People with chronic urticaria have chronic hives, itching, and wheels that come and go for long periods. Chronic spontaneous urticaria (CSU) represents 80 – 90 % of chronic urticaria cases, and the release of histamine and other inflammatory mediators from mast cells and basophils may be immunoglobulin E (IgE)–mediated or non-IgE-mediated. Helicobacter pylori is a gram-negative bacterium with a high prevalence worldwide, and that persistently colonizes the stomach. Its presence is associated with an increased risk of peptic ulcer and gastric cancer.

The association between H pylori and chronic spontaneous urticaria has been controversial. A recent study assesses the relationship between H pylori eradication therapy and CSU remission.  A randomized, double-blind, placebo-controlled pilot study that included 72 patients with urticaria. From these, 27 were positive for H pylori stool antigen and PCR in gastric biopsy and were randomly assigned to receive anti-H pylori treatment or placebo.

Participants with H pylori had significantly lower hemoglobin concentrations with microcytic hypochromic anemia and a significantly higher occurrence of dyspepsia symptoms. All H pylori patients (except 2) had significant improvement of the urticaria itching and red wheals after 2weeks of therapy compared to placebo.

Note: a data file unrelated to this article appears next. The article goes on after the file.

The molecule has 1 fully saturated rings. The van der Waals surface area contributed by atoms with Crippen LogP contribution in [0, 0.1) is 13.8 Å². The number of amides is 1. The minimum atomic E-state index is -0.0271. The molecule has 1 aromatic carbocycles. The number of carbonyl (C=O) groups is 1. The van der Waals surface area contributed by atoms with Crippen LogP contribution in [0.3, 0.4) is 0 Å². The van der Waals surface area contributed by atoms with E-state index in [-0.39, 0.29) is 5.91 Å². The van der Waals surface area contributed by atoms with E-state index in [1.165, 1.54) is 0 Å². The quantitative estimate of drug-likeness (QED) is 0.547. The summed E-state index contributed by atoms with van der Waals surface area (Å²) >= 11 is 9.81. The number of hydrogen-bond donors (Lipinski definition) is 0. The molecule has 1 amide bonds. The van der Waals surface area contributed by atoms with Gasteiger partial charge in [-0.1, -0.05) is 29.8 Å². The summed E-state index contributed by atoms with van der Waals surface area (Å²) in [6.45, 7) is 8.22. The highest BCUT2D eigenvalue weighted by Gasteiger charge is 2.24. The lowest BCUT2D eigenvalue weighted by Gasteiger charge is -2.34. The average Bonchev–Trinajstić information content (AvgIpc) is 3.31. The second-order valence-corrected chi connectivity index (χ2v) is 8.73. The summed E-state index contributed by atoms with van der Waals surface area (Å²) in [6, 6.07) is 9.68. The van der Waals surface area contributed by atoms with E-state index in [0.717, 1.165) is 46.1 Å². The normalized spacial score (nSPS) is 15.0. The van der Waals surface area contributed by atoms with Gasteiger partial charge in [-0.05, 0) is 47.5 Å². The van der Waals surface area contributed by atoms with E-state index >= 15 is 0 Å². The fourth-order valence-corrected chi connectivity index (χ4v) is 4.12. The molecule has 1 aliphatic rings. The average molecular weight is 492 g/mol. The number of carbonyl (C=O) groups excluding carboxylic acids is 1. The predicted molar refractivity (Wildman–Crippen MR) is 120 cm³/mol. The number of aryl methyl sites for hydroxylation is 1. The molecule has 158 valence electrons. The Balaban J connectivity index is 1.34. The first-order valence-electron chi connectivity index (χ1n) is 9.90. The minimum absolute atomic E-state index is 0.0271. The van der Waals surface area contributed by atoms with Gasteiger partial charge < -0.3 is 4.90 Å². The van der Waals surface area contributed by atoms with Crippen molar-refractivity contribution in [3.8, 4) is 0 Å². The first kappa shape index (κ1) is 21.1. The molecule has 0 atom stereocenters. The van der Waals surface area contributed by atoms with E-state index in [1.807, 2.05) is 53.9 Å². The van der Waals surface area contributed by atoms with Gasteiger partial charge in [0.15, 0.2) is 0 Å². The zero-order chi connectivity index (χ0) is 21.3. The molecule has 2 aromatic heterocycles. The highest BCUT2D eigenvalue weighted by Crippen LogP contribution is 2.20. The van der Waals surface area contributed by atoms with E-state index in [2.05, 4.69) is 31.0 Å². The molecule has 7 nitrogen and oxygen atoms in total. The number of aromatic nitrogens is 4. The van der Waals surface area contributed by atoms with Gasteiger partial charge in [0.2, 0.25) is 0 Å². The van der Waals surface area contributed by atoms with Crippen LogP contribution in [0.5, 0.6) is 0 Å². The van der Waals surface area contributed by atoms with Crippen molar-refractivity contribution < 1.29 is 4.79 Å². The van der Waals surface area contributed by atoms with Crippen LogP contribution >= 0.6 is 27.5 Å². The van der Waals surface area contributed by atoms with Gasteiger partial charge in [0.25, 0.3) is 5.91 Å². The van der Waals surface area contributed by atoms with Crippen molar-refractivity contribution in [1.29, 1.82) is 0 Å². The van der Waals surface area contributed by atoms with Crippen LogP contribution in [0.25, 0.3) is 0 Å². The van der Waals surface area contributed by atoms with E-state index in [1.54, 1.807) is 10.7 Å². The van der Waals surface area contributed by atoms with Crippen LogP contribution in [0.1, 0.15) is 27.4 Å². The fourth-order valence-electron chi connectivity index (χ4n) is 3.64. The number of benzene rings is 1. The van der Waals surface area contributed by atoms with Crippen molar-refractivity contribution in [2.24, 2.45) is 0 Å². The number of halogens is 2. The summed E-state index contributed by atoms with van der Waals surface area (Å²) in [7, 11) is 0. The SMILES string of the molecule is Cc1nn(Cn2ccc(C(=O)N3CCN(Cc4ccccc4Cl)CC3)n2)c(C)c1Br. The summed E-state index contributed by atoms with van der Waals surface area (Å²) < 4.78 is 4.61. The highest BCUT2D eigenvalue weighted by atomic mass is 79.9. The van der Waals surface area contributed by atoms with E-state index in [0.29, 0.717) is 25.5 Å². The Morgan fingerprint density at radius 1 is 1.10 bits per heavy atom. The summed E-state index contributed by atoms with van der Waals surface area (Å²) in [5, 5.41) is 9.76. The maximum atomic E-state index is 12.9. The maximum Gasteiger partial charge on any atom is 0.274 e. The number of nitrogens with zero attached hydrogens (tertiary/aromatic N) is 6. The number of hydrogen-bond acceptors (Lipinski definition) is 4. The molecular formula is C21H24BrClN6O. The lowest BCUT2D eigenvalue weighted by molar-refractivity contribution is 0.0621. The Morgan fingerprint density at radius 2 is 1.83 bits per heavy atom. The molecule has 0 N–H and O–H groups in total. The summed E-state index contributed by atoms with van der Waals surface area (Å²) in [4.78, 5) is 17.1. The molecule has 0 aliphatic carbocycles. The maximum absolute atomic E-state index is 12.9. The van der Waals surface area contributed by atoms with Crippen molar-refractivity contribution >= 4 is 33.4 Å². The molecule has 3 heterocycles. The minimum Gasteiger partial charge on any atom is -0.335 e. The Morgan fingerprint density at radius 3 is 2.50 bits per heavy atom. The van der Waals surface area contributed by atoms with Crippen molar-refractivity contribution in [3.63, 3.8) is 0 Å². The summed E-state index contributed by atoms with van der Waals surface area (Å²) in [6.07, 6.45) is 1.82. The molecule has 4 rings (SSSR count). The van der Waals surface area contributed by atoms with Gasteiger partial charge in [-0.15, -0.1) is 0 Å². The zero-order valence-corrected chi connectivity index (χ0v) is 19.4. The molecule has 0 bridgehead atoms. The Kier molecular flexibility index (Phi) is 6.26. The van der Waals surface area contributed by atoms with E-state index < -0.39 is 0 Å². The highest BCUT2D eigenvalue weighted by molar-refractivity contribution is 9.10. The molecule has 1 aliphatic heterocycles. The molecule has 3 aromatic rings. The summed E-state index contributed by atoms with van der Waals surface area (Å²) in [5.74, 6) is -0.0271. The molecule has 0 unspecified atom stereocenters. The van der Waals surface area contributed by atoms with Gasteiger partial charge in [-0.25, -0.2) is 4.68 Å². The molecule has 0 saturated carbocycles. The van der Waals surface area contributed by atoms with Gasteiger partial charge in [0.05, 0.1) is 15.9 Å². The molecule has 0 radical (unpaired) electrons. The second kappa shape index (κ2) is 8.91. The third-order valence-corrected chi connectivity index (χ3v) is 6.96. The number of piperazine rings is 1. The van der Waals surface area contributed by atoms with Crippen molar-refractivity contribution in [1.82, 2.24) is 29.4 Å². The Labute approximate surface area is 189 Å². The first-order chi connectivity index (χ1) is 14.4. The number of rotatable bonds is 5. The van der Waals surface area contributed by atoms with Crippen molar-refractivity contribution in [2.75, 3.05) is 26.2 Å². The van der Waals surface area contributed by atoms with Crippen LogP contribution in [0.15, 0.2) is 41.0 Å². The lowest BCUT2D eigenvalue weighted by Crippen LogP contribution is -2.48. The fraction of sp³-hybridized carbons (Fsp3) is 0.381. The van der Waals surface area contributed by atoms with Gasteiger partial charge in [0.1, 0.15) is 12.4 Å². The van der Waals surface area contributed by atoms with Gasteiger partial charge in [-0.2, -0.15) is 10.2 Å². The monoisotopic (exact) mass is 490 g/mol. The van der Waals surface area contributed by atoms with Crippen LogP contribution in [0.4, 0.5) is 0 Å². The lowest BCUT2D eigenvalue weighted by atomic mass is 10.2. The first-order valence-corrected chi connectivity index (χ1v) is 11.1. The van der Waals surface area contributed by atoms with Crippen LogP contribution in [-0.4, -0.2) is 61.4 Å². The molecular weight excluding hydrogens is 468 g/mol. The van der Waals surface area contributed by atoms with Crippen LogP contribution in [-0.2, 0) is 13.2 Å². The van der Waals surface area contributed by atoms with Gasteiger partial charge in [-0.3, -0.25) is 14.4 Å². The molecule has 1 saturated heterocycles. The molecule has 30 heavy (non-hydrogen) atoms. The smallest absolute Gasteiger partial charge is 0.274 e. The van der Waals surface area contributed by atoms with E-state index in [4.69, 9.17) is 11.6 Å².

This study showed an association between chronic spontaneous urticaria and the presence of H pylori in the gastric tissue.

Patients with H pylori were found to have significantly lower hemoglobin concentrations with microcytic hypochromic anemia and a significantly higher occurrence of dyspepsia symptoms. All H pylori-treated patients (except two) showed significant improvement of the urticaria itching and red wheals after 2 weeks of therapy compared with the placebo group (P < .001). The response rate to treatment was 85.7% (12 patients; 95% confidence interval, 64.3%-100.0%). The two patients who failed to eradicate H pylori had an H pylori strain resistant to amoxicillin. An association was observed between CSU and presence of H pylori infection in the gastric tissue. Whether this is a causal relationship or not remains to be discovered, but treatment of H pylori can significantly improve the symptoms of CSU. Authors recommend that patients with urticaria who do not respond to usual chronic urticaria treatment should be tested for H pylori as therapy of H pylori showed to improve the symptoms of chronic spontaneous urticaria.

© American Society for Clinical Pathology, 2020. All rights reserved. For permissions, please e-mail: journals.permissions@oup.com.